- When Should An Inferior Court Just Sit Tight?
- December 19, 2014 | Author: Ryan G. Koopmans
- Law Firm: Nyemaster Goode, P.C. - Des Moines Office
That was the main question yesterday in Deaton v. Arkansas Department of Correction. Arkansas prisoner Christopher Deaton wants to grow a full-length beard for religious reasons, but prison policy doesn’t allow it because of safety concerns. Deaton sued under the Religious Land Use and Institutionalized Person Act (RLUIPA), but a federal district court threw out the case and yesterday an Eighth Circuit panel summarily affirmed that ruling in a one-paragraph order.
One paragraph, because the Eighth Circuit has already decided this question. In fact, the court ruled last year in Holt v. Hobbs that the no-beard policy doesn’t violate RLUIPA even if the prisoner agrees to keep his facial hair to a half inch. And since one three-judge panel cannot overrule another, the panel in Deaton has no authority to say that a full-length beard is okay.
But it might soon. Which is why Judge Colloton dissented. The Supreme Court granted cert. in Holt and heard oral argument in October. That means a decision could be coming out any day, and any day the law in the Eighth Circuit might be completely different. So why not wait, Judge Colloton asks:
This case is factually distinguishable from Holt, because appellant Deaton—like the prisoner in Fegans v. Norris, 537 F.3d 897 (8th Cir. 2008)—claims a right based on RLUIPA to grow a full beard in accordance with his religious beliefs. But the Court’s reasoning in Holt will inform how Deaton’s claim should be analyzed and whether Fegans has continuing vitality. In the interest of judicial economy, I would hold this case briefly pending a decision in Holt rather than burden Mr. Deaton with the need to file a petition for writ of certiorari to secure an order granting certiorari,vacating this court’s decision, and remanding for further consideration in light of Holt.
That’s not the kind of dissent we usually get to see. It’s not about the merits of the case (everyone agrees that Eighth Circuit precedent dictates the outcome, at least for now) but on how the court should conduct its business. Assuming he does not file for rehearing, Deaton will have to write and file a cert. petition and file a motion to proceed in forma pauperis (i.e., ask the court to waive the filing fee). He has 90 days to do that, so the Supreme Court may very well have decided Holt by then. That, though, won’t alleviate the need for the filings, even if it’s clear that Deaton would win under the new Supreme Court decision. (And if oral argument is any indication, it seems likely that Deaton will get some help.)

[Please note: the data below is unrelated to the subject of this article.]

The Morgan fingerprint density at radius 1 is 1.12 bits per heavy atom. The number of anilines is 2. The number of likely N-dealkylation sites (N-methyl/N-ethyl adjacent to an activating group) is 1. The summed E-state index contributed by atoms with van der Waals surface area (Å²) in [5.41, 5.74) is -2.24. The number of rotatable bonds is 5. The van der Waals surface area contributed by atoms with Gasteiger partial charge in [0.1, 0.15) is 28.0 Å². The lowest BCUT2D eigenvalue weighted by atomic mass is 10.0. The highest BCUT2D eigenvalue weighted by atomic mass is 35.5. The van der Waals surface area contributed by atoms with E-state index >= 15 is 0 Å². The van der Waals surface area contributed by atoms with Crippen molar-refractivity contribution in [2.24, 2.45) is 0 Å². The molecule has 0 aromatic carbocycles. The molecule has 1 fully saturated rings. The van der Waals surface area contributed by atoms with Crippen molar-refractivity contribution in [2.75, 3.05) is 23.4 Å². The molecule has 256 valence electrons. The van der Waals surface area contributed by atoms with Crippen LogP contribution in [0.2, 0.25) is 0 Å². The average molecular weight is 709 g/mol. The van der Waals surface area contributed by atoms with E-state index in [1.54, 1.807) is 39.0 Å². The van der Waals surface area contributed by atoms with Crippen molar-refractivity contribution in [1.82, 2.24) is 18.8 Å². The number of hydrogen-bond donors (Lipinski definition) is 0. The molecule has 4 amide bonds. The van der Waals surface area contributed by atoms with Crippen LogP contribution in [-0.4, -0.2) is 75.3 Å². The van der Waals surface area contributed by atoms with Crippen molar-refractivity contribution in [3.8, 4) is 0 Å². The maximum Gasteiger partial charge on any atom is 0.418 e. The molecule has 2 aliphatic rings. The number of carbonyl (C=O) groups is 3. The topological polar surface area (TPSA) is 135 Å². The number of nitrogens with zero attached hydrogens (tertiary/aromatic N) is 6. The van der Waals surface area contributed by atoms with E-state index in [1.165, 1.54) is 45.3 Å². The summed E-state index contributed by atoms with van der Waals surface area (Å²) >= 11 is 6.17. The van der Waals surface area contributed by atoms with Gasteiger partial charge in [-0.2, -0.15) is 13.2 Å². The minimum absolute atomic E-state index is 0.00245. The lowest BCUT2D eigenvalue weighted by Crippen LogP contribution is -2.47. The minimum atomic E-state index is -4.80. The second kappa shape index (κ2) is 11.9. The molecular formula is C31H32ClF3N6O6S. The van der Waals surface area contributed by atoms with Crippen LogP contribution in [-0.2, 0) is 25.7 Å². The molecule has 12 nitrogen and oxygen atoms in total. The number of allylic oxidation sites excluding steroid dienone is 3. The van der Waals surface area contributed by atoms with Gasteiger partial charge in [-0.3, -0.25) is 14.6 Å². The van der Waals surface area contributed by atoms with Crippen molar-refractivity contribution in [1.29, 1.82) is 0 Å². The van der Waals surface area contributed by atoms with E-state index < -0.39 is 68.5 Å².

But the extra burden isn’t just on Deaton. The Supreme Court clerk’s office will have to docket the case, a law clerk in the Supreme Court clerk pool will have to review the cert. petition, verify that the Holt decision could possibly change the outcome, and draft a memo to the justices recommending that the court grant the petition and remand the case to the Eighth Circuit. Once the Court enters the order, the Eighth Circuit clerk’s office will have to notify the panel that the case is back, thus putting the three judges back in the same position they would have been had they held the case (which was submitted just last month) a few more months. Hence Judge Colloton’s dissent.